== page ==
There are about 25 missions for each faction that take place on unspecified battlefields in and around Australia and Southeast Asia. There's a desert area, a mountain area, a canyon area, a naval base, a military base, crumbling city ruins, a mighty river, and a few others. The locations are all about as exciting as they sound, with bland backgrounds, undefined topography, unnatural-looking water, paper-thin trees that don't initially react when you walk through them, and a very light smattering of destructible structures, such as antenna towers, fuel storage tanks, and military buildings. But these things do nothing to make the levels more interesting, and the biggest disparity between levels is usually the color of the ground textures.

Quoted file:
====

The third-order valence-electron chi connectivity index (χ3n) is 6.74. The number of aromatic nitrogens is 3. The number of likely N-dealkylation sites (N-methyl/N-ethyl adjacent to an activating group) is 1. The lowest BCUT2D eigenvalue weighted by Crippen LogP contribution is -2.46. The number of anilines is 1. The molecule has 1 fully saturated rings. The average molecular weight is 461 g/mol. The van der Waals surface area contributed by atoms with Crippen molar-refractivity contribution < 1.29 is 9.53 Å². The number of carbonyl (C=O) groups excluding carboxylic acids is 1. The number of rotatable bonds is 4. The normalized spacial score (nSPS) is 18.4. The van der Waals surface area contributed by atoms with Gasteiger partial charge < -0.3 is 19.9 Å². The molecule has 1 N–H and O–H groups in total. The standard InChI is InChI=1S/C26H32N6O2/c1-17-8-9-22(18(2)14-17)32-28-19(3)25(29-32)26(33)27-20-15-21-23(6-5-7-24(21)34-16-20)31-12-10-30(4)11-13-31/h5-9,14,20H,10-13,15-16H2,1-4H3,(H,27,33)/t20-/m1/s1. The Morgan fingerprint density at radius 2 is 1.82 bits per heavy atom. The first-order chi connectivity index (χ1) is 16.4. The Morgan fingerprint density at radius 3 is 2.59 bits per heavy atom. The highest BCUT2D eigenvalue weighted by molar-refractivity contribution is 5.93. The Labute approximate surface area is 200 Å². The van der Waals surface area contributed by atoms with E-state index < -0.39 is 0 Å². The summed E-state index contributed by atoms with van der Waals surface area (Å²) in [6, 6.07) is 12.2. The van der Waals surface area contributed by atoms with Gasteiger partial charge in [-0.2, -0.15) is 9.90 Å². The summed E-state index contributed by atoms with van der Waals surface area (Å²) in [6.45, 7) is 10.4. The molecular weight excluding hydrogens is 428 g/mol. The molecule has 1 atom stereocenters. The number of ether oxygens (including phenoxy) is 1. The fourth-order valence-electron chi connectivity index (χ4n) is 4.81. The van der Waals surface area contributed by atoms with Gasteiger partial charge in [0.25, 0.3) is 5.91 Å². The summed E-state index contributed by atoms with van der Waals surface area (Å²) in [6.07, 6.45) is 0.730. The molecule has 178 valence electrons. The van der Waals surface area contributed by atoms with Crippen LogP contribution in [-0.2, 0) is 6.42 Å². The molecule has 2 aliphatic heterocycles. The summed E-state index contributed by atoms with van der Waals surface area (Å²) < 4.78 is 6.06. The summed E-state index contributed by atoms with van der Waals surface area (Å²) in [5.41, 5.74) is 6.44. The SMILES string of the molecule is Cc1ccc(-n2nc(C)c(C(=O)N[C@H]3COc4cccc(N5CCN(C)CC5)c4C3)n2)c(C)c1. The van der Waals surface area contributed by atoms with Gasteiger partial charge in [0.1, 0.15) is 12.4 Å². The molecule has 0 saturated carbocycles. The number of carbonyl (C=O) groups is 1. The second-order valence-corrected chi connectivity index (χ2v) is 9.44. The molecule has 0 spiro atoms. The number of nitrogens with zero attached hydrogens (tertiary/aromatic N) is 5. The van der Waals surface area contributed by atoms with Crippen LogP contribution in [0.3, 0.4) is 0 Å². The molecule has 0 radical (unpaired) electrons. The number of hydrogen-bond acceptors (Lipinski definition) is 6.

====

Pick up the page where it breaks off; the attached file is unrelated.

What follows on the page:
The only part of the game that looks good is the mobile suit models. There are more than 30 different suits in the game, and when standing still, they each look detailed and appropriately imposing. One especially nice touch is the way that the mobile suits get dismembered in the midst of combat but keep on fighting. As long as you have one good leg and a torso, you can keep fighting. If you lose both of your arms, you'll have to kick to attack; if you lose your head, you won't have any radar; if you bust a leg, you'll end up moving very slowly, and so on. You can also hack enemy mobile suits to bits, but it's difficult to target a specific area of the enemy's suit. So when you do end up chopping off an arm, it's usually just a matter of luck.